If you didn't already know, we really love the Volkswagen Golf in all its forms: base car, GTI, SportWagen, and Alltrack. But we're losing most of them here in the States, and that's bad news for those who love great driving dynamics, handsome styling, and real-world practicality. Everyone's been waiting for the new Golf, and VW just unveiled photos of the 8th-generation car. For the uninitiated, the new car might look very similar to the old one, and it does. With some tweaks to the front and rear fascias, it looks more like a refresh than a full redesign... until you take a look inside.
The front end has new headlights that have two contours at the base and an LED eyebrow that extends into the fender area. The connecting upper grille is thinner, and the lower grille has a pair of fins on each side that match the body color, along with a connecting lower bar/fin just below. Of course, the big VW circular logo is front and center, as usual. The size is pretty much the same as the old car except for a slightly lower stance and a marginal overall length increase.
We don't like the back end quite as much because it looks a bit more squarish in the tailgate, not as elegant as the outgoing MKVII. The LED taillights are quite nice, but the outer edges of the base of the tailgate and the top of the bumper where they meet are too angular for our liking. What's worse are the tips of the fake exhausts. On the last Golf, they were real. These are just stupid.
The biggest changes are in the cabin of the new Golf where the most improvements occurred. We like the interior of the current Golf, but it really did need an overhaul because it was starting to look and feel dated. As much as we loved the analog gauges and the purist feel, the new interior is miles ahead in just about every way and takes us to the digital age.
The instrument cluster is now a color, digital TFT display, and you can even opt for an "Innovation" cockpit with more functionality and views. The look is noticeably different between the two generations and makes the Golf look positively upscale. There's a big infotainment screen where you can move tiles to customize settings, and digital sliders replace physical buttons. While that looks great, we have yet to see how they'll work. The new Golf also gets a nice head-up display, which we think will be optional on the Golf and standard on the GTI and R.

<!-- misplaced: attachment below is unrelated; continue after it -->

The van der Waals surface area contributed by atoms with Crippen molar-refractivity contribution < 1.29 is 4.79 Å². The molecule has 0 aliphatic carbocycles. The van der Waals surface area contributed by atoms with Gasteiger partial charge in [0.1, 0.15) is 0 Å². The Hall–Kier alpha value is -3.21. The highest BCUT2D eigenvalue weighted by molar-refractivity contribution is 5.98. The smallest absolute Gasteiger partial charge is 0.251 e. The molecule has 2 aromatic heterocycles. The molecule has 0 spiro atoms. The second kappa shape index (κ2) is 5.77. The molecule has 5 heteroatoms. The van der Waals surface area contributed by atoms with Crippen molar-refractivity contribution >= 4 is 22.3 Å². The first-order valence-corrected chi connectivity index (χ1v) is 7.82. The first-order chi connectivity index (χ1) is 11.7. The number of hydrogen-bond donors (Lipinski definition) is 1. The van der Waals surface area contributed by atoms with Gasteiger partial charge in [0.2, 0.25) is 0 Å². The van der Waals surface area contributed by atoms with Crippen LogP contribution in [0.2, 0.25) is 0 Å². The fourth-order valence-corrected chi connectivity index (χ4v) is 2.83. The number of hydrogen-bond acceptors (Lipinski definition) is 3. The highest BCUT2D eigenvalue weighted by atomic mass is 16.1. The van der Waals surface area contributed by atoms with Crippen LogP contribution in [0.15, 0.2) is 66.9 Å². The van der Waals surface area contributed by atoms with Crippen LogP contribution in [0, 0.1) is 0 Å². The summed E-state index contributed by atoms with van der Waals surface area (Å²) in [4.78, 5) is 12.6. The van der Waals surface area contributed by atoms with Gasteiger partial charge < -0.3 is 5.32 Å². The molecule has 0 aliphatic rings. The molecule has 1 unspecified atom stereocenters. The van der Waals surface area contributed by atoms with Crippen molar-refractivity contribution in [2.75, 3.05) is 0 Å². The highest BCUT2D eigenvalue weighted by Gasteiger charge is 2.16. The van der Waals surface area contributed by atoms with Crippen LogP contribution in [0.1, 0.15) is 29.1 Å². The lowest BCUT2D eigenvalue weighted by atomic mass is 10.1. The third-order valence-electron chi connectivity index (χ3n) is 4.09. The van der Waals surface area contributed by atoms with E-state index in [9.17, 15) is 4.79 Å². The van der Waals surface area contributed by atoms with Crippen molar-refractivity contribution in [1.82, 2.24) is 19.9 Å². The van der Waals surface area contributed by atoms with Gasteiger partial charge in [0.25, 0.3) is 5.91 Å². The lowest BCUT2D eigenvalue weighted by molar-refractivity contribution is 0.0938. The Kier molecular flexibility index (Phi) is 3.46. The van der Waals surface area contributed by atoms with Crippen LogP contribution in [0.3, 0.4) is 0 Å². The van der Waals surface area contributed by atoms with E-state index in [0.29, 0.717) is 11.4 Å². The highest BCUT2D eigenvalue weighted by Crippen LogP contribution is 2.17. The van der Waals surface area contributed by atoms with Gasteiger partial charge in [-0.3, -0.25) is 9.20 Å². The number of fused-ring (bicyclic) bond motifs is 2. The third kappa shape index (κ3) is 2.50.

The cabin itself gets a more linear look to the dash, not unlike Mazda. The absence of some physical control knobs allows the center stack to be far less cluttered. The HVAC vents move from the top of the dash to the lower portion, and the center console now slots under the center stack, versus merging with it like the MKVII.
European versions get driver assistance systems that monitor alertness and respond accordingly. VW may actually get rid of the key and just use a smartphone app to lock, unlock, and start the car. There's also a "We Connect Plus" app that can operate certain functions of the new Golf while the driver is outside the vehicle. There will also be Amazon Alexa functionality.
Perhaps the most important aspect to us is the continuation of the six-speed manual transmission, something that sets the Golf apart from so many other mainstream automobiles these days. The fact that VW even took the time to modify the manual transmission to reduce friction means they're committed to it, at least for now. A seven-speed dual-clutch automatic is optional. Thank goodness there's no freakin' awful CVT in there.
There are quite a few engines to choose from: two 1.0-liter three-cylinder gas (TSI) engines (90 and 110 horsepower); two 1.5-liter four-cylinder (TSI) engines (130 and 150 hp) with cylinder deactivation and an optional 48-volt mild hybridization; two 2.0-liter clean diesel (TDI) engines (115 and 150 hp); a GTD TDI with 200 horsepower; a GTI with 240 hp; and the powerful R with 330 horses. There will also be two plug-in hybrids with 204 or 245 horses and a natural gas version (TGI). VW will also offer all-wheel drive.
While we know that the new Golf is GTI and Golf R have been confirmed for North America (we thought the R was a goner), we don't know if we'll get the regular Golf. According to VW, the 8th-gen Golf's arrival here is "still under consideration." We can only hope because the Golf truly is one of the best cars for the money, and it would be a cryin' shame to see it gone.